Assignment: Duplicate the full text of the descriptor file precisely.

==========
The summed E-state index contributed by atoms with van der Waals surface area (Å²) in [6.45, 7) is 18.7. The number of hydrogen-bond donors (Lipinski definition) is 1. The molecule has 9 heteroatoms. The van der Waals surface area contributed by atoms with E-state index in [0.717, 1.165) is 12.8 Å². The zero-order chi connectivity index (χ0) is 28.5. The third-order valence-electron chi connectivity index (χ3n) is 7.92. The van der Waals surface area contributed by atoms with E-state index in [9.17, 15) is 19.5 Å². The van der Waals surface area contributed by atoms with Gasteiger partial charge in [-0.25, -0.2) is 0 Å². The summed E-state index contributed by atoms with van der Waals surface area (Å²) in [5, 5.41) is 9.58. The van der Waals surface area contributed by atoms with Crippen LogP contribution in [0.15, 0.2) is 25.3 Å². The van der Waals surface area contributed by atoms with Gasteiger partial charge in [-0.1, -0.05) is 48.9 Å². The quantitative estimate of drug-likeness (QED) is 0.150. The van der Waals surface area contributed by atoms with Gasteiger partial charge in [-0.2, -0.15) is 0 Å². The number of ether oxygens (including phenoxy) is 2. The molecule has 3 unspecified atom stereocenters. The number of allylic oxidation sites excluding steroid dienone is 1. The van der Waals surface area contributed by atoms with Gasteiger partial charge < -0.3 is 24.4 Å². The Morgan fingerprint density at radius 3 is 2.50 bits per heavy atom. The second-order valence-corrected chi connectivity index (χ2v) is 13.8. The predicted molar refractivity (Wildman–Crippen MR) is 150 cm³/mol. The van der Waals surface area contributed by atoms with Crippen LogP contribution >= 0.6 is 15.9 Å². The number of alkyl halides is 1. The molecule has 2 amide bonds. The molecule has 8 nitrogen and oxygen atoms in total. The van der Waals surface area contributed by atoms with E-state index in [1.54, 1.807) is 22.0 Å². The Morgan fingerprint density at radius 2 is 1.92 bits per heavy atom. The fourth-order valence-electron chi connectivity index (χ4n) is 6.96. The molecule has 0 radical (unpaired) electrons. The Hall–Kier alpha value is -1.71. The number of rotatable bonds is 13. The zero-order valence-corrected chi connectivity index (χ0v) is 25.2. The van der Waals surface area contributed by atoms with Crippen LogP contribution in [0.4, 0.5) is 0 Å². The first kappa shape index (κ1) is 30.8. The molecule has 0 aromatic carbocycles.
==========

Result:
The summed E-state index contributed by atoms with van der Waals surface area (Å²) in [6.45, 7) is 18.7. The number of hydrogen-bond donors (Lipinski definition) is 1. The molecule has 9 heteroatoms. The van der Waals surface area contributed by atoms with E-state index in [0.717, 1.165) is 12.8 Å². The zero-order chi connectivity index (χ0) is 28.5. The third-order valence-electron chi connectivity index (χ3n) is 7.92. The van der Waals surface area contributed by atoms with E-state index in [9.17, 15) is 19.5 Å². The van der Waals surface area contributed by atoms with Gasteiger partial charge in [-0.25, -0.2) is 0 Å². The summed E-state index contributed by atoms with van der Waals surface area (Å²) in [5, 5.41) is 9.58. The van der Waals surface area contributed by atoms with Crippen LogP contribution in [0.15, 0.2) is 25.3 Å². The van der Waals surface area contributed by atoms with Gasteiger partial charge in [-0.1, -0.05) is 48.9 Å². The quantitative estimate of drug-likeness (QED) is 0.150. The van der Waals surface area contributed by atoms with Gasteiger partial charge in [-0.2, -0.15) is 0 Å². The number of ether oxygens (including phenoxy) is 2. The molecule has 3 unspecified atom stereocenters. The number of allylic oxidation sites excluding steroid dienone is 1. The van der Waals surface area contributed by atoms with Gasteiger partial charge < -0.3 is 24.4 Å². The Morgan fingerprint density at radius 3 is 2.50 bits per heavy atom. The second-order valence-corrected chi connectivity index (χ2v) is 13.8. The predicted molar refractivity (Wildman–Crippen MR) is 150 cm³/mol. The van der Waals surface area contributed by atoms with Crippen LogP contribution >= 0.6 is 15.9 Å². The number of alkyl halides is 1. The molecule has 2 amide bonds. The molecule has 8 nitrogen and oxygen atoms in total. The van der Waals surface area contributed by atoms with E-state index in [1.54, 1.807) is 22.0 Å². The Morgan fingerprint density at radius 2 is 1.92 bits per heavy atom. The fourth-order valence-electron chi connectivity index (χ4n) is 6.96. The molecule has 0 radical (unpaired) electrons. The Hall–Kier alpha value is -1.71. The number of rotatable bonds is 13. The zero-order valence-corrected chi connectivity index (χ0v) is 25.2. The van der Waals surface area contributed by atoms with Crippen LogP contribution in [0.4, 0.5) is 0 Å². The first kappa shape index (κ1) is 30.8. The molecule has 0 aromatic carbocycles.